In addition to using the information transferred by the initial call, the subprogram is permitted to make inquiries to the main program using a callback word, the structure of which is illustrated in FIG. 6B. The callback word enables the installable subprogram to request operations to be performed by the main program. To this end, the first data field is an op code data field 610 that identifies the operation code that the installable subprogram is requesting the main program to perform. Following the operation code data field is an error code data field that enables the main program to identify to the subprogram any errors that may have occurred in performing the op code. Following the error data field is an op code parameter field 614 for storing information needed by the main program to execute the op code and for storing data resulting from the op code. Accordingly, the subprogram can transfer control of the computer's processor to the main program for the limited purpose of performing the op code. The main program will examine the communications word, step 308, to determine if a callback is requested, and, if so, will perform the op code, step 310, and return any necessary information in the callback word 616. Those skilled in the art will appreciate that the use of the callback word further integrates the subprogram with the main program by enabling the subprogram to request functions to be performed by the main program. As examples, the subprogram could request the main program to: allocate memory; display a message; obtain user input, etc.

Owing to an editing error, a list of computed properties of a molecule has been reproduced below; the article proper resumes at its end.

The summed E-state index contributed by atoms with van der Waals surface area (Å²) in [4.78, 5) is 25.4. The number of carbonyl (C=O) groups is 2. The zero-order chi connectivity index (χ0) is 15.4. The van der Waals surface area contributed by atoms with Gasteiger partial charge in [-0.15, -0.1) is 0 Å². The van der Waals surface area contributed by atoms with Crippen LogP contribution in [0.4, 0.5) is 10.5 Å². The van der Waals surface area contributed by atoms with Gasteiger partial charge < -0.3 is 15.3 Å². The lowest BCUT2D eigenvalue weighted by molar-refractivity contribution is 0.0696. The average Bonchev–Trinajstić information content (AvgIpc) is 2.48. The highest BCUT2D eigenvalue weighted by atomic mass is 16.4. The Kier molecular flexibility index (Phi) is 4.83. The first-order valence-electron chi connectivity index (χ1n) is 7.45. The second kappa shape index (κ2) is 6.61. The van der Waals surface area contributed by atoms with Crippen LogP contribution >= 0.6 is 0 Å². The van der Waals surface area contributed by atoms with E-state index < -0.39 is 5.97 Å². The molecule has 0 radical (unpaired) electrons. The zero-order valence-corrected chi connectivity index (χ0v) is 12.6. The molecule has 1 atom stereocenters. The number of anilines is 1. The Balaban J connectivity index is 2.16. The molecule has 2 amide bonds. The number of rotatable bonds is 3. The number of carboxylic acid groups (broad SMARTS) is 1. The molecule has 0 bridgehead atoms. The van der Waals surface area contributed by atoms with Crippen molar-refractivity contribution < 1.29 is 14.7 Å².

After all necessary information has been performed by the subprogram, step 304, and no additional information is needed, the subprogram will store the call word in the predetermined memory location and the main program will save the subprogram long word, step 312, and return.